Eastern Europe After the Soviet Invasion of Czechoslovakia.

by William E. Griffith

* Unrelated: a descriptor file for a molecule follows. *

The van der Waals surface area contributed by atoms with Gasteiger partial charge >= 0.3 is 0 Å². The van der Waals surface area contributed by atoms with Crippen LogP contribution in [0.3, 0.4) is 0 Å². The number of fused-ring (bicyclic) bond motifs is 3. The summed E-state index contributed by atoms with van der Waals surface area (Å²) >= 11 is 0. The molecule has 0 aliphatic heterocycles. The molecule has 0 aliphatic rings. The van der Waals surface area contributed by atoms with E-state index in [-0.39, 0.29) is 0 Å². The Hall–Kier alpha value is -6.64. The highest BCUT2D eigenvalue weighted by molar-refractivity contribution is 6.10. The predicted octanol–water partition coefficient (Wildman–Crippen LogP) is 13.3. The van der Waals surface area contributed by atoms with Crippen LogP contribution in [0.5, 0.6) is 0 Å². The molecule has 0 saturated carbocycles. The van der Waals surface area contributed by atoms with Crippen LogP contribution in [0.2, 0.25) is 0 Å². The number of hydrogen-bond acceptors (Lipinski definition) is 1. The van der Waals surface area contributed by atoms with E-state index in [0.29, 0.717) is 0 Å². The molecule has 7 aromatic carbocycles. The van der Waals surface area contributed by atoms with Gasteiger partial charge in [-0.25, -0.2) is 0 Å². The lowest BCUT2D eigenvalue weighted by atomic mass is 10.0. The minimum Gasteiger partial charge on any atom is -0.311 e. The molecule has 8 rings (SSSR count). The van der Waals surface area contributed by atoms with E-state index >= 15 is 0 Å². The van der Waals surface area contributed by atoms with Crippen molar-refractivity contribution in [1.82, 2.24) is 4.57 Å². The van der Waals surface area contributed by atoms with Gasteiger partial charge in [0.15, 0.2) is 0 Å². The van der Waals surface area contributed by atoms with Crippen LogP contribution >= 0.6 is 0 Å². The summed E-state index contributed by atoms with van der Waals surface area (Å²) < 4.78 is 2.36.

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A report addressed to the question, Has the Soviet invasion of Czechoslovakia permanently reversed or only retarded the trend toward national autonomy and liberalization in Eastern Europe? It examines the reaction to the invasion and current political developments in Czechoslovakia, East Germany, Poland, Bulgaria, Hungary, Albania, Romania, and Yugoslavia. The author concludes that the invasion has probably limited but not reversed tendencies toward national communism. Soviet society is tending toward "bureaucratic degeneration"; countervailing forces of intellectual ferment, nationalities tensions, and economic revisionism make a reversion to Stalinist imperialism in Eastern Europe extremely difficult. The invasion was primarily an assertion of Great Russian imperialism, not "proletarian internationalism." Everywhere in modernizing Eastern Europe politicization and nationalism, plus the demand for economic growth, threaten rigidly centralized regimes. The attraction of Western Europe, particularly the economic pull of Western Germany, is very strong. After an interim period of some repression, a gradual resumption of liberalization seems the most likely prognosis for Eastern Europe. 45 pp. Ref.

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